“Mrs. May, her sons, their friends, and a dog were outside playing when they saw this bright light in the sky. They saw it circle around the hill and crash, and they thought it might have been a meteor or something like that, and so they all walked up the hill to where the crash site was, and when they got up there, there was this glowing red orb in the ground. The air was filled with smoke. It was very acrid smelling apparently. Oily kind of air and the dog got close to it and just ran away. The dog was terrified and not wanting anything to do with whatever the ship was or whatever this object was. And as they got closer to it, they noticed that there was a figure over to the side of them,” said Burns.
According to legend, the monster was nearly 12 feet tall with a head shaped like the ace of spades. It was glowing reddish
and green, but some believe that the color of the grass and the ship was reflecting off a metal suit that the alien was wearing.
“When they saw the monster or alien, Mrs. May and the children all ran off to their home, and they reported it to the authorities. Apparently, the US government sent some men—‘men in black’ to their house who investigated the sighting, took down their witness reports–which apparently all of them were the same. Mrs. May got some of the oil on her dress that night from the ship, and they took the dress. They said that they would return it, and they never did,” said Burns.
Conspiracy theories on what the monster was began to pop up as the story gained traction. Some theories suggest that it was just a kid pulling a prank or an owl.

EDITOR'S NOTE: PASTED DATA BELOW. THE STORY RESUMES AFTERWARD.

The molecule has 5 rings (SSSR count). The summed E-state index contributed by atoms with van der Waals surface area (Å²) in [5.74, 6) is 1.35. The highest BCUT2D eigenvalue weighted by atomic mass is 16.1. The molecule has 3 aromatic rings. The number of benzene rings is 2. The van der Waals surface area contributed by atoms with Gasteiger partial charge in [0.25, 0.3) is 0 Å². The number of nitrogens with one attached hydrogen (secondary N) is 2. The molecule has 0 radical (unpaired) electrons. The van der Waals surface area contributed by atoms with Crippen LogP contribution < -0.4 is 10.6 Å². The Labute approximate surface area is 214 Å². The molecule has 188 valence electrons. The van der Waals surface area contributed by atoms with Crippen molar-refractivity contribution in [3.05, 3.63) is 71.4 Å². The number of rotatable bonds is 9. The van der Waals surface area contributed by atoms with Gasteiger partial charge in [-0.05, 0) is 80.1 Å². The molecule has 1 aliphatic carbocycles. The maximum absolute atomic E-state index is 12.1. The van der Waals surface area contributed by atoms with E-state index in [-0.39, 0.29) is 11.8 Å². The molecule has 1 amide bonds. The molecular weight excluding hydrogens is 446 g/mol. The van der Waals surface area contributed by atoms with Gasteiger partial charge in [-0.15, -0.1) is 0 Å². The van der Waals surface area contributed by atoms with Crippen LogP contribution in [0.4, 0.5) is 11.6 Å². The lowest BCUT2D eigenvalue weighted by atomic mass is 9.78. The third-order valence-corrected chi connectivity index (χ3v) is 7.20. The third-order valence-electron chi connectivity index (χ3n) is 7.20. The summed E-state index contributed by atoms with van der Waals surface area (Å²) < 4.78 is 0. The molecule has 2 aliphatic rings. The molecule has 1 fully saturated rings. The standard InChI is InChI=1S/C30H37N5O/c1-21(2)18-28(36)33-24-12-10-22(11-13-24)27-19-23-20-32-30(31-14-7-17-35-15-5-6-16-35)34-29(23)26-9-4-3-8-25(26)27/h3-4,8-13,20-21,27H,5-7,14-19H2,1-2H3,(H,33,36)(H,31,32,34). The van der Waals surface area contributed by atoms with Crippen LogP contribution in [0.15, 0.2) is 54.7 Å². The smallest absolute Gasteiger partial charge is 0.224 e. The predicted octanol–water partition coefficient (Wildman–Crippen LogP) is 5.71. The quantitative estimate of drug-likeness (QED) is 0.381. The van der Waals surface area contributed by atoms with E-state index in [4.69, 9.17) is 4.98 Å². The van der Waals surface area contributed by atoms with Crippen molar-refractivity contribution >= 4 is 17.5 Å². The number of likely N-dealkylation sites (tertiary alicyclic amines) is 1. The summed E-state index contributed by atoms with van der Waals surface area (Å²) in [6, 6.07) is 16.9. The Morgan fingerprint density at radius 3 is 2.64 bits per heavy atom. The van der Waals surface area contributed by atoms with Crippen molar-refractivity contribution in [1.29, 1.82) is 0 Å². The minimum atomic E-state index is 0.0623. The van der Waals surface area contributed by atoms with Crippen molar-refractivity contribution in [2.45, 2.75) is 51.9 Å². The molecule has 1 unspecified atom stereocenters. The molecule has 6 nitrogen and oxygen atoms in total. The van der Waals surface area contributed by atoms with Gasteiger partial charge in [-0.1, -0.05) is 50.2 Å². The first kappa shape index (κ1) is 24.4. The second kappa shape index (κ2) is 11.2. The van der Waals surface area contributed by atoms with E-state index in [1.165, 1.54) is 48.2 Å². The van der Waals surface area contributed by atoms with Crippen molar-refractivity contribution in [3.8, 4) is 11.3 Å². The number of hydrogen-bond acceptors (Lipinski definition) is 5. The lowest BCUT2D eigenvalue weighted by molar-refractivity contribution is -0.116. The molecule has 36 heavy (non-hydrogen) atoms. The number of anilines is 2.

“They tied it in with other stories around the country about the same time,” explained Burns, “This was the age of the space race, so there was a lot of interest in interstellar crafts. This was the time of Roswell. This was the time of Sputnik and things like that that were getting ready to take off, so it was very forefront in people’s minds. So people were thinking maybe it was just mass hysteria,
maybe it was fake, maybe it was just made up, but I actually have met the Mays at one point years ago. A long time ago, in Flatwoods at one event, and they are very adamant, they saw what they saw. And I believe they believe—you know, I believe them. What they say they saw. Now what it was, I don’t know.”
Gray Barker, a well-known UFO conspiracy theorist from West Virginia, had a part in boosted the national popularity of the monster story by telling the story in several of his publications.
“Barker was from rural Braxton county. He was born on a farm at Riffle, and he was one of the only two kids in his family to get a high school diploma and only one to go on to college. I think he had ambitions to be a writer, but that doesn’t work out for everyone, and in the end he became a writer courtesy of the space brothers and the men in black,” explained David Houchin, the Special Collections Librarian at the Clarksburg Library who maintains the Gray Barker UFO Collection. “In 1952, he was living in Clarksburg, and working in businesses that had to do with film distribution, film booking—that kind of thing, and he heard about the Flatwoods incident. I imagine that he read about it in the newspaper. It was treated pretty confidently as a serious mystery for a short time, and he was familiar with Braxton county and he was fond of the preternatural. The spooky.”
Gray Barker went to Braxton County to interview people who knew about the Flatwoods Monster incident, and the following year, he began his own publication called The Saucerian. The first issue was devoted to the Flatwoods Monster. In 1956, he wrote up the story again in his book “They Knew Too Much About Flying Saucers,” which arguably introduced the idea of the “men in black” to alien conspiracy stories and became popular amongst UFO conspiracy theorists across the nation.